Gr 9 Up—Queer and diverse, this Shakespeare anthology takes 15 of the Bard's most iconic works and builds an eclectic collection that successfully subverts the original white heteronormative canon. The anthology juggles an array of voices and genres, with several standouts stealing the show: K. Ancrum's banter and soul-searching in "Taming of a Soul Mate," Kiersten White's text message reincarnation of Romeo and Juliet in "Partying is Such Sweet Sorrow," and the fairy-tale yearning Melissa Bashardoust imbues in her The Winter's Tale retelling "Lost Girl." Not every entry will appeal to all readers, but Adler curates a wide-ranging collection in which there is something for everyone. Each author takes on a different style and tone, from the deeply poetic prose of Brittany Cavallaro's "His Invention" (Sonnet 147) to the bare-bones script formatting of Joy McCollough's "Out of the Storm" (King Lear). Some stories feel unfinished, with rushed beginnings or too-open ends, which forces readers familiar with the source material to surmise the missing pieces. Not every tale adheres to the Bard's work, but for all their differences, each selection features themes of identity and community, tying the stories together and highlighting the Bard's idiosyncrasies. The authors often change the race, gender, and sexual orientation of characters in their stories, creating diverse and nuanced worlds reflective of real society. VERDICT Built-in curriculum potential and excellent representation mean school libraries in particular will find this anthology a worthy purchase.—Emmy Neal, Lake Forest Lib., IL Copyright 2021 School Library Journal.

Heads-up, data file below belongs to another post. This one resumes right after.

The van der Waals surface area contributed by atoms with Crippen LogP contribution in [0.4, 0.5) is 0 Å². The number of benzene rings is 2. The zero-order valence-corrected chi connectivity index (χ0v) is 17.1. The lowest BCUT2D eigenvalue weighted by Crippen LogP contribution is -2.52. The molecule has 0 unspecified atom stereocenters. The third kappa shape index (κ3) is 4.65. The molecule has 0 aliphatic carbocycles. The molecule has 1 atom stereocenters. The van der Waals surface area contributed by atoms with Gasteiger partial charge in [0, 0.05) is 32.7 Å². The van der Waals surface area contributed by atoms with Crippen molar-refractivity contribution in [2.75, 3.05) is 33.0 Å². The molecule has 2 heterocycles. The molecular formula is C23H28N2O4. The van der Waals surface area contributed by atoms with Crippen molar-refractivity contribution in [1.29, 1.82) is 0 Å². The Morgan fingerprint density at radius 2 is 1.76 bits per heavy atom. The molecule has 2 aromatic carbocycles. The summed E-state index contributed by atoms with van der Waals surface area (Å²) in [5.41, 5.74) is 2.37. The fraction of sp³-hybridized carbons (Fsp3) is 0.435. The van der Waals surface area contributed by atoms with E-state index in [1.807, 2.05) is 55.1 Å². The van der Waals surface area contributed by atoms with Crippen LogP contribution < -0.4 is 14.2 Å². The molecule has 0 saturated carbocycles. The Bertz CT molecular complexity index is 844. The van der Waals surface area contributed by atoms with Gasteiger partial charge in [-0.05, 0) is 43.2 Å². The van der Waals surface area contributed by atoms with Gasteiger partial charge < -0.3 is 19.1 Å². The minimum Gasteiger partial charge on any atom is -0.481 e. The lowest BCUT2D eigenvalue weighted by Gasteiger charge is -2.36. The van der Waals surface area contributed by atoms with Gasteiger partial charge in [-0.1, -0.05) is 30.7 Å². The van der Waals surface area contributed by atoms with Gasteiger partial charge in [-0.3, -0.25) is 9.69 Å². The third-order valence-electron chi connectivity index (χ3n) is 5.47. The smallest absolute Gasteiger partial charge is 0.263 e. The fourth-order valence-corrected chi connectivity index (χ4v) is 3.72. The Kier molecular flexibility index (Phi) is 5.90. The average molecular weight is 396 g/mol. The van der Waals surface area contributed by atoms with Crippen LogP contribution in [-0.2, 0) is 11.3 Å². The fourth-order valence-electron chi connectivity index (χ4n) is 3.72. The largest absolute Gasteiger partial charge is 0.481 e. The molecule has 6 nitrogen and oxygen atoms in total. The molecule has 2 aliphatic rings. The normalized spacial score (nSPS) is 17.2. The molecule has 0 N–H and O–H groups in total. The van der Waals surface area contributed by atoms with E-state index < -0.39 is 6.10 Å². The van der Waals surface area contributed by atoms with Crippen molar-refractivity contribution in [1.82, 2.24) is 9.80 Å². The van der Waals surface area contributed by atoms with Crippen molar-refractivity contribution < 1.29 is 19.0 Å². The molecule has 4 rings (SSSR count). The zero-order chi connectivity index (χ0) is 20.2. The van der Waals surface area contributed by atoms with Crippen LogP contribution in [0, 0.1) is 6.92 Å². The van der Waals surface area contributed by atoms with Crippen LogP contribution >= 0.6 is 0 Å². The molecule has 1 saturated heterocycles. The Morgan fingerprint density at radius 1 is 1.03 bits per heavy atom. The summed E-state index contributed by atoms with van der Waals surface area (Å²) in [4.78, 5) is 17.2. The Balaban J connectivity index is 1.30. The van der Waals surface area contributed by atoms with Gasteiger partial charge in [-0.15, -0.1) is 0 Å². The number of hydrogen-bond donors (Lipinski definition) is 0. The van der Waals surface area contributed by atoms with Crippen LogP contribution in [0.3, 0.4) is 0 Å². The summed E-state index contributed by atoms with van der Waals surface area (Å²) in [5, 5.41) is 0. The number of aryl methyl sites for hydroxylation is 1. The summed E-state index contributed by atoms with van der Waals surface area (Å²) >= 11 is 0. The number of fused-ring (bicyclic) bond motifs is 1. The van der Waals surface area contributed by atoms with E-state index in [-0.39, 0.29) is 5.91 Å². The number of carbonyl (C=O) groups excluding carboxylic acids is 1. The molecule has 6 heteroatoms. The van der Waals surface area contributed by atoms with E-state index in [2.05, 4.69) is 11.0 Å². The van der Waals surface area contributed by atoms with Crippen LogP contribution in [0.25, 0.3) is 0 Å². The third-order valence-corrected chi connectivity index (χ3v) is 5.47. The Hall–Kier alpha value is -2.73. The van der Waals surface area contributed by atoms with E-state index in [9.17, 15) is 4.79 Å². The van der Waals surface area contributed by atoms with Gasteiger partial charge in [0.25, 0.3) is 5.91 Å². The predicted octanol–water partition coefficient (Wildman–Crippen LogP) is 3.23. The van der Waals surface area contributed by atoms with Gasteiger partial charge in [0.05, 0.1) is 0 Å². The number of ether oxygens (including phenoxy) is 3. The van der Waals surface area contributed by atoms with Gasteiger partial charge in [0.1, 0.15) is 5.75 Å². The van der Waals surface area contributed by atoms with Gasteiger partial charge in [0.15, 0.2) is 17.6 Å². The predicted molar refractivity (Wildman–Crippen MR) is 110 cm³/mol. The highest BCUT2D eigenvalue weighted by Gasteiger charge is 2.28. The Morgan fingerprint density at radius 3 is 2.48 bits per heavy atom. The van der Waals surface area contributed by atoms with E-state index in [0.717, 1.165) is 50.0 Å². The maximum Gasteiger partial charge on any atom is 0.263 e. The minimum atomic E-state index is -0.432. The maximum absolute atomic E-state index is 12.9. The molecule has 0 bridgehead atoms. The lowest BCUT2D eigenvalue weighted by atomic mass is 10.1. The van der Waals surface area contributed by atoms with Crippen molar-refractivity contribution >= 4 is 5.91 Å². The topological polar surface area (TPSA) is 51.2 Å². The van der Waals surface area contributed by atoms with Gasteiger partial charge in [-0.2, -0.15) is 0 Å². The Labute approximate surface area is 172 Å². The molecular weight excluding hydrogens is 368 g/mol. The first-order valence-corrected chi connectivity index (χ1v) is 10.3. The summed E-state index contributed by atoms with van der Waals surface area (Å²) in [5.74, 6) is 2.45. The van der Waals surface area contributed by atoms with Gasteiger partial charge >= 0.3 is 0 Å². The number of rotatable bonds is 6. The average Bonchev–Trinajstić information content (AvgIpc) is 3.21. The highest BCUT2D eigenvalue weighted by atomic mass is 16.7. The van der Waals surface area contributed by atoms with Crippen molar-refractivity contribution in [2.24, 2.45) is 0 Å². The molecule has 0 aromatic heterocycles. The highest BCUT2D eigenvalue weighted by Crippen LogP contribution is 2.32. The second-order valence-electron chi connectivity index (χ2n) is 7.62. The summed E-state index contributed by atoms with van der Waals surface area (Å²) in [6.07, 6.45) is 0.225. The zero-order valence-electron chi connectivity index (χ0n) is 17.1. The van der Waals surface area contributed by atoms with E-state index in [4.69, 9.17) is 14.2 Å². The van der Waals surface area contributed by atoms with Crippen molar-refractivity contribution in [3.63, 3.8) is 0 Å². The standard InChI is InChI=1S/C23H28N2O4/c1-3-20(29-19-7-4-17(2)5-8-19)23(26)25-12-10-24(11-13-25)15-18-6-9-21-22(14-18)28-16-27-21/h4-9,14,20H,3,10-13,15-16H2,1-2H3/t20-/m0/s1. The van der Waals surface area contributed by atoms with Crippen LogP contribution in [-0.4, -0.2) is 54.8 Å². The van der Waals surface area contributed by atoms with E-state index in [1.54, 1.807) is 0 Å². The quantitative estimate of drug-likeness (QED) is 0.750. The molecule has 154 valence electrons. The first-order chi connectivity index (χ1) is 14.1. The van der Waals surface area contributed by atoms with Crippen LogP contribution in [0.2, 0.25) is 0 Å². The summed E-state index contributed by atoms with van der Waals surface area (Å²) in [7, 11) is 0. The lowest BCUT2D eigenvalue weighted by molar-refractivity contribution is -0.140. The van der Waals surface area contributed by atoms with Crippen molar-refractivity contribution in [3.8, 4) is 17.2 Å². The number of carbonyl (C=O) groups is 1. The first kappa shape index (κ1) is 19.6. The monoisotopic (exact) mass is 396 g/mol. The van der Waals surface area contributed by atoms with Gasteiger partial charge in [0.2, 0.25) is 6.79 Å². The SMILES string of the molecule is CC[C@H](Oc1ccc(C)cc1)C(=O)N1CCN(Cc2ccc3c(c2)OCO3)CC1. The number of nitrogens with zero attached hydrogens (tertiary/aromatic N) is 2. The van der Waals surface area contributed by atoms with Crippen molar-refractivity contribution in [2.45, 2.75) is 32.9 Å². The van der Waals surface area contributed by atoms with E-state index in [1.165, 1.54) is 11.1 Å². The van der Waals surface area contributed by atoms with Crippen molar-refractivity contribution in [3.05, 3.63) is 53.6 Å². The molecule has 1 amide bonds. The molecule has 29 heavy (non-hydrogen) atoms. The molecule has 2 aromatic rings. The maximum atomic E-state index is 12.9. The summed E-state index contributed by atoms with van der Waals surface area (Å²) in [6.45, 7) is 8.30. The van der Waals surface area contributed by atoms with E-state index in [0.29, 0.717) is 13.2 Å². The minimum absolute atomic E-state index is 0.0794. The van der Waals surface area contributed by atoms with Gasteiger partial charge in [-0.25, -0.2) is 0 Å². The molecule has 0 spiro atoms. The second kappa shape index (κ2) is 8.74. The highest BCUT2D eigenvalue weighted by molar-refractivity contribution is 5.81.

Review by Publisher Summary 1

A collection of reimaginings of Shakespeare's plays and poetry by young adult authors.

Review by Publisher Summary 2

An anthology of modern retellings of 15 favorite Shakespeare classics includes Dahlia Adler’s reimagining of The Merchant of Venice, Kayla Ancrum’s adaptation of The Taming of the Shrew and Joy McCullough’s alternate interpretation of King Lear. 50,000 first printing. Simultaneous eBook.

Review by Publisher Summary 3

In That Way Madness Lies, fifteen acclaimed writers put their modern spin on William Shakespeare’s celebrated classics! “From comedy to tragedy to sonnet, from texts to storms to prom, this collection is a knockout.” —BuzzFeed.comWest Side Story. 10 Things I Hate About You. Kiss Me, Kate. Contemporary audiences have always craved reimaginings of Shakespeare’s most beloved works. Now, some of today’s best writers for teens take on the Bard in these 15 whip-smart and original retellings!Contributors include Dahlia Adler (reimagining The Merchant of Venice), Kayla Ancrum (The Taming of the Shrew), Lily Anderson (As You Like It), Melissa Bashardoust (A Winter’s Tale), Patrice Caldwell (Hamlet), A. R. Capetta and Cori McCarthy (Much Ado About Nothing), Brittany Cavallaro (Sonnet 147), Joy McCullough (King Lear), Anna-Marie McLemore (Midsummer Night’s Dream), Samantha Mabry (Macbeth), Tochi Onyebuchi (Coriolanus), Mark Oshiro (Twelfth Night), Lindsay Smith (Julius Caesar), Kiersten White (Romeo and Juliet), and Emily Wibberley and Austin Siegemund-Broka (The Tempest).